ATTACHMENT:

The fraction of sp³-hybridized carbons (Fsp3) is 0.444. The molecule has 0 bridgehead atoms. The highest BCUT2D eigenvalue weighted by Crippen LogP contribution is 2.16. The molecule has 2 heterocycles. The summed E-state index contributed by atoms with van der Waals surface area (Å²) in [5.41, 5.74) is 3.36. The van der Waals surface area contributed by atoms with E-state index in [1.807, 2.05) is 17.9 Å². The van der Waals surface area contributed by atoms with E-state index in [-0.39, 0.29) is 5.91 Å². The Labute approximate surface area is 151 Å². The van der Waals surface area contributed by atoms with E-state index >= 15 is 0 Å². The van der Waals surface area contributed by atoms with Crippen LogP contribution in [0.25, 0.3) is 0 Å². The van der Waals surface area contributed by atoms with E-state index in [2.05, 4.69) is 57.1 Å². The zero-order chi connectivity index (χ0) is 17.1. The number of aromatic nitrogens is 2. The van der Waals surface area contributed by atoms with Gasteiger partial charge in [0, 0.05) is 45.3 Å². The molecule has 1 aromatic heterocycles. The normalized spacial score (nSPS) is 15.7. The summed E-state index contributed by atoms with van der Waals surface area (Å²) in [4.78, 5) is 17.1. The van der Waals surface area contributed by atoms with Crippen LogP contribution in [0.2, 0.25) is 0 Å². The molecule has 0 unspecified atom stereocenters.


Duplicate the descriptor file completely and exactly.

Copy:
The fraction of sp³-hybridized carbons (Fsp3) is 0.444. The molecule has 0 bridgehead atoms. The highest BCUT2D eigenvalue weighted by Crippen LogP contribution is 2.16. The molecule has 2 heterocycles. The summed E-state index contributed by atoms with van der Waals surface area (Å²) in [5.41, 5.74) is 3.36. The van der Waals surface area contributed by atoms with E-state index in [1.807, 2.05) is 17.9 Å². The van der Waals surface area contributed by atoms with E-state index in [-0.39, 0.29) is 5.91 Å². The Labute approximate surface area is 151 Å². The van der Waals surface area contributed by atoms with E-state index >= 15 is 0 Å². The van der Waals surface area contributed by atoms with Crippen LogP contribution in [0.25, 0.3) is 0 Å². The van der Waals surface area contributed by atoms with E-state index in [2.05, 4.69) is 57.1 Å². The zero-order chi connectivity index (χ0) is 17.1. The number of aromatic nitrogens is 2. The van der Waals surface area contributed by atoms with Gasteiger partial charge in [0, 0.05) is 45.3 Å². The molecule has 1 aromatic heterocycles. The normalized spacial score (nSPS) is 15.7. The summed E-state index contributed by atoms with van der Waals surface area (Å²) in [4.78, 5) is 17.1. The van der Waals surface area contributed by atoms with Crippen LogP contribution in [0.2, 0.25) is 0 Å². The molecule has 0 unspecified atom stereocenters.